If thou desire not to be poor, desire not to be too rich. He is rich, not that possesses much, but he that covets no more; and he is poor, not that enjoys little, but he that wants too much. The contented mind wants nothing which it hath not; the covetous mind wants, not only what it hath not, but likewise what it hath.
The eighth commandment reads, “Thou shalt not steal.” It does not read, “Thou shalt not steal from the rich man.” It does not read, “Thou shalt not steal from the poor man.” It reads simply and plainly, “Thou shalt not steal.” No good whatever will come from that warped and mock morality which denounces the misdeeds of men of wealth and forgets the misdeeds practiced at their expense; which denounces bribery, but blinds itself to blackmail; which foams with rage if a corporation secures favors by improper methods, and merely leers with hideous mirth if the corporation is itself wronged.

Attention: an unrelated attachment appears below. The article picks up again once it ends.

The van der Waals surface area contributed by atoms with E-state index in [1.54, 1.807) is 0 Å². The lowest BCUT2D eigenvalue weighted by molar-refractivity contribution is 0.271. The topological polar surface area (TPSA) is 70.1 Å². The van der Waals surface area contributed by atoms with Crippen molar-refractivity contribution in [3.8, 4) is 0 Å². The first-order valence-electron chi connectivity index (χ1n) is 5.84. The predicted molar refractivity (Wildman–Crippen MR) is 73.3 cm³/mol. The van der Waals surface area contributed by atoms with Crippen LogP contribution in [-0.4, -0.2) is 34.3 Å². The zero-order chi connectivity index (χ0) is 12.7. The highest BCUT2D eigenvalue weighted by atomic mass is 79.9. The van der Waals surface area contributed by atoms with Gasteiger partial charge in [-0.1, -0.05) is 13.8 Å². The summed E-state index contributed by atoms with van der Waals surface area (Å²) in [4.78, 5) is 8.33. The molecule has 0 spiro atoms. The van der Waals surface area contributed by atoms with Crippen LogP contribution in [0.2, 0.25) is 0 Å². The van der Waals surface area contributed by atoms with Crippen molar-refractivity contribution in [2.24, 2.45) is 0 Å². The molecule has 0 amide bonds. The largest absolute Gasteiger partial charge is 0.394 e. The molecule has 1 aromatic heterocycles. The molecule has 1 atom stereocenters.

Many individual fallacies in economics are founded on the larger, and usually implicit, fallacious assumption that economic transactions are a zero-sum process, in which what is gained by someone is lost by someone else. But voluntary economic transactions — whether between employer and employee, tenant and landlord, or international trade — would not continue to take place unless both parties were better off making these transactions than not making them.
Resolve not to be poor: whatever you have, spend less. Poverty is a great enemy to human happiness; it certainly destroys liberty, and it makes some virtues impracticable, and others extremely difficult.